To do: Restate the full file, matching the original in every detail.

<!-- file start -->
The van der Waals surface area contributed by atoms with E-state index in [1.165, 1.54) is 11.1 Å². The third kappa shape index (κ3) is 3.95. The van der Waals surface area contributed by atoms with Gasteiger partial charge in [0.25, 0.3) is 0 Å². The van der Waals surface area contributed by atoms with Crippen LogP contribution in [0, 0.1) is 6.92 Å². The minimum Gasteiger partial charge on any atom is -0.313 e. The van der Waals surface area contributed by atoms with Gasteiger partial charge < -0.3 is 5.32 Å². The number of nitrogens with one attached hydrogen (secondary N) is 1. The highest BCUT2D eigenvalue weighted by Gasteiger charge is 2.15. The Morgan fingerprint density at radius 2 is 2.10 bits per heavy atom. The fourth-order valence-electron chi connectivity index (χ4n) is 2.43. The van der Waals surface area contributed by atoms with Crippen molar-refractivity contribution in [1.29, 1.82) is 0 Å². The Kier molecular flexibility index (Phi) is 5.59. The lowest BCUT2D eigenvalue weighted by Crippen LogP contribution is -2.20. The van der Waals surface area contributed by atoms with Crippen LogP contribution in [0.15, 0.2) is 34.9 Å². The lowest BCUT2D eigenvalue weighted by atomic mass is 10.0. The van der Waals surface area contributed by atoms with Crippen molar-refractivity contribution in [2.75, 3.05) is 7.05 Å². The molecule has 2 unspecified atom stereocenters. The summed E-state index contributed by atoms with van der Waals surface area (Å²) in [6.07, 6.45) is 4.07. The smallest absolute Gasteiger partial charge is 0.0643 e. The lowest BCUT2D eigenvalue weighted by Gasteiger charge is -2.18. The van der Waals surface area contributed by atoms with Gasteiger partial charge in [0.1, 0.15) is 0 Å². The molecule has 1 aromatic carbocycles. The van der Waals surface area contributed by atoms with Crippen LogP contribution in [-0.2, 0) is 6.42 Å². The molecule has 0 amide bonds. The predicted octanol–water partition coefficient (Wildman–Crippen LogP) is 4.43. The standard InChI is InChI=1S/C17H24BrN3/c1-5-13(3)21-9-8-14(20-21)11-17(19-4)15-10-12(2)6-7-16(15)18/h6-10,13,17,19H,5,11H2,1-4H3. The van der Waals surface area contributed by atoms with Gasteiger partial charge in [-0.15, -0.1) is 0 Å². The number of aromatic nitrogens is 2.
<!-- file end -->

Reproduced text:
The van der Waals surface area contributed by atoms with E-state index in [1.165, 1.54) is 11.1 Å². The third kappa shape index (κ3) is 3.95. The van der Waals surface area contributed by atoms with Gasteiger partial charge in [0.25, 0.3) is 0 Å². The van der Waals surface area contributed by atoms with Crippen LogP contribution in [0, 0.1) is 6.92 Å². The minimum Gasteiger partial charge on any atom is -0.313 e. The van der Waals surface area contributed by atoms with Gasteiger partial charge < -0.3 is 5.32 Å². The number of nitrogens with one attached hydrogen (secondary N) is 1. The highest BCUT2D eigenvalue weighted by Gasteiger charge is 2.15. The Morgan fingerprint density at radius 2 is 2.10 bits per heavy atom. The fourth-order valence-electron chi connectivity index (χ4n) is 2.43. The van der Waals surface area contributed by atoms with Crippen molar-refractivity contribution in [1.29, 1.82) is 0 Å². The Kier molecular flexibility index (Phi) is 5.59. The lowest BCUT2D eigenvalue weighted by Crippen LogP contribution is -2.20. The van der Waals surface area contributed by atoms with Crippen LogP contribution in [0.15, 0.2) is 34.9 Å². The lowest BCUT2D eigenvalue weighted by atomic mass is 10.0. The van der Waals surface area contributed by atoms with Crippen molar-refractivity contribution in [2.75, 3.05) is 7.05 Å². The molecule has 2 unspecified atom stereocenters. The summed E-state index contributed by atoms with van der Waals surface area (Å²) in [6.07, 6.45) is 4.07. The smallest absolute Gasteiger partial charge is 0.0643 e. The lowest BCUT2D eigenvalue weighted by Gasteiger charge is -2.18. The van der Waals surface area contributed by atoms with Gasteiger partial charge in [0.1, 0.15) is 0 Å². The molecule has 1 aromatic carbocycles. The van der Waals surface area contributed by atoms with Crippen LogP contribution in [-0.2, 0) is 6.42 Å². The molecule has 0 amide bonds. The predicted octanol–water partition coefficient (Wildman–Crippen LogP) is 4.43. The standard InChI is InChI=1S/C17H24BrN3/c1-5-13(3)21-9-8-14(20-21)11-17(19-4)15-10-12(2)6-7-16(15)18/h6-10,13,17,19H,5,11H2,1-4H3. The van der Waals surface area contributed by atoms with Gasteiger partial charge in [-0.15, -0.1) is 0 Å². The number of aromatic nitrogens is 2.